Granite arca monument, c.1863
Reason for Listing
The monument to Sampson Copestake and family is listed at Grade II for the following principal reasons:
* Design interest: an exceptionally large and impressive monument, showing the High Victorian adaptation of Neoclassical funerary design, made possible by newly-developed industrial techniques of stonecutting;
*Setting: it occupies a prominent position within the Grade I registered Highgate Cemetery and has group value with other listed tombs and structures nearby.
Sampson Copestake (1800-74) was a Nottingham-born merchant and clothier. He was a founding partner in Copestake, Moore, Crampton and Co., a large drapery firm with offices in Cheapside and warehouses in Bow Churchyard.
Highgate Cemetery was the third of London's 'magnificent seven' burial grounds, a ring of suburban cemeteries established in the 1830s and 1840s to relieve pressure on overcrowded urban churchyards. It was the creation of the London Cemetery Company, a joint-stock company founded by the architect and engineer Stephen Geary and formally instituted by Act of Parliament in 1836. A seventeen-acre site on Highgate Hill was laid out as a picturesque garden cemetery with a network of serpentine drives, culminating in a monumental catacomb complex at the top of the hill. Geary himself supplied the initial plans, with assistance from the architect JB Bunning and from the landscape gardener David Ramsay. The cemetery, opened in 1839 and extended to the east of Swain's Lane in 1854, enjoyed great popularity and prestige during the second half of the C19 (famous occupants include George Eliot, Christina Rossetti and Karl Marx), but lack of money and maintenance led to a severe decline during the C20. Since 1975 it has been run on a charitable basis by the present Friends group.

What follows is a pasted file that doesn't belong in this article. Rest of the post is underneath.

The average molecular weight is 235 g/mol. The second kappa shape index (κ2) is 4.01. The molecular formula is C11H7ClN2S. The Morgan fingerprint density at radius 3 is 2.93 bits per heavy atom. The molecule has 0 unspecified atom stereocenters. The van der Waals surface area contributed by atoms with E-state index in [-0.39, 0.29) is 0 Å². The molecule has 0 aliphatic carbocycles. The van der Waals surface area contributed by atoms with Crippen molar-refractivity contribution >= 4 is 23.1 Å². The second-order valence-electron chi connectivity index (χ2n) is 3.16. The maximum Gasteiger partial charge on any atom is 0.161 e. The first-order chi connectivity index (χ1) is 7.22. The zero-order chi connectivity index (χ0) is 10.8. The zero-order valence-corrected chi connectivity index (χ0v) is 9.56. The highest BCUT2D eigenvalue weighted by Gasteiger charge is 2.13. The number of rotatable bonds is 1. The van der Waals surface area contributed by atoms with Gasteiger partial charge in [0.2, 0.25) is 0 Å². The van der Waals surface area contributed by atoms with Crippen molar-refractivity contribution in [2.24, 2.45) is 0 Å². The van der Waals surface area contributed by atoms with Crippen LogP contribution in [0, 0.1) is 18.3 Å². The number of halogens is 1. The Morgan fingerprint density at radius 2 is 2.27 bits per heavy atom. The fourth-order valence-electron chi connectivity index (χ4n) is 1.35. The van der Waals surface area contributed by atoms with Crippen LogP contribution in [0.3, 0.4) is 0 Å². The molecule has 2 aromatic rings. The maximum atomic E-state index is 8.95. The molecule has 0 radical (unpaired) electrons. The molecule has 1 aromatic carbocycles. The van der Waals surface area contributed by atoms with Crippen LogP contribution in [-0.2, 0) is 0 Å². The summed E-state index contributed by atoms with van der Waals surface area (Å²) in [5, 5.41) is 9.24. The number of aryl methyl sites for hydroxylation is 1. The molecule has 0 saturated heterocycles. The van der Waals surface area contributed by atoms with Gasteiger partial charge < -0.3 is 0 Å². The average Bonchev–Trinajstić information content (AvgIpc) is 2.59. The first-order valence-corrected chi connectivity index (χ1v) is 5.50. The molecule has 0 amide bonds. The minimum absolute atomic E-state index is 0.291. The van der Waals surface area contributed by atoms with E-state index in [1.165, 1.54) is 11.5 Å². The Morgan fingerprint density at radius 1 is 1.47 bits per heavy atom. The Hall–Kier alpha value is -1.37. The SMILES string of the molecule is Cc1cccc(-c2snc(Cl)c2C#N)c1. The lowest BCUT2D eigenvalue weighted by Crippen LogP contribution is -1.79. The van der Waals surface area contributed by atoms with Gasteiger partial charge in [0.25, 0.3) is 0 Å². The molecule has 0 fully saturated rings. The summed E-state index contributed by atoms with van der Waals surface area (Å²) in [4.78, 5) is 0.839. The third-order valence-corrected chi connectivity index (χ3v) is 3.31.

A very large monument of polished grey granite, prominently situated on the Upper Circle. Square in plan, the monument comprises an arca, or tapering chest, placed beneath a heavy moulded cover, supported at each corner by three Doric colonnettes. An inscription commemorates Sampson Copestake (d.1874), his wife Anne (d.1863), and their son Sampson (d.1917). The edge of the cover is enriched with incised Greek key ornament. The arca rests on a tall and richly moulded base, with a course of rock-faced rustication just above ground level.
Source: English Heritage
Listed building text is © Crown Copyright. Reproduced under licence.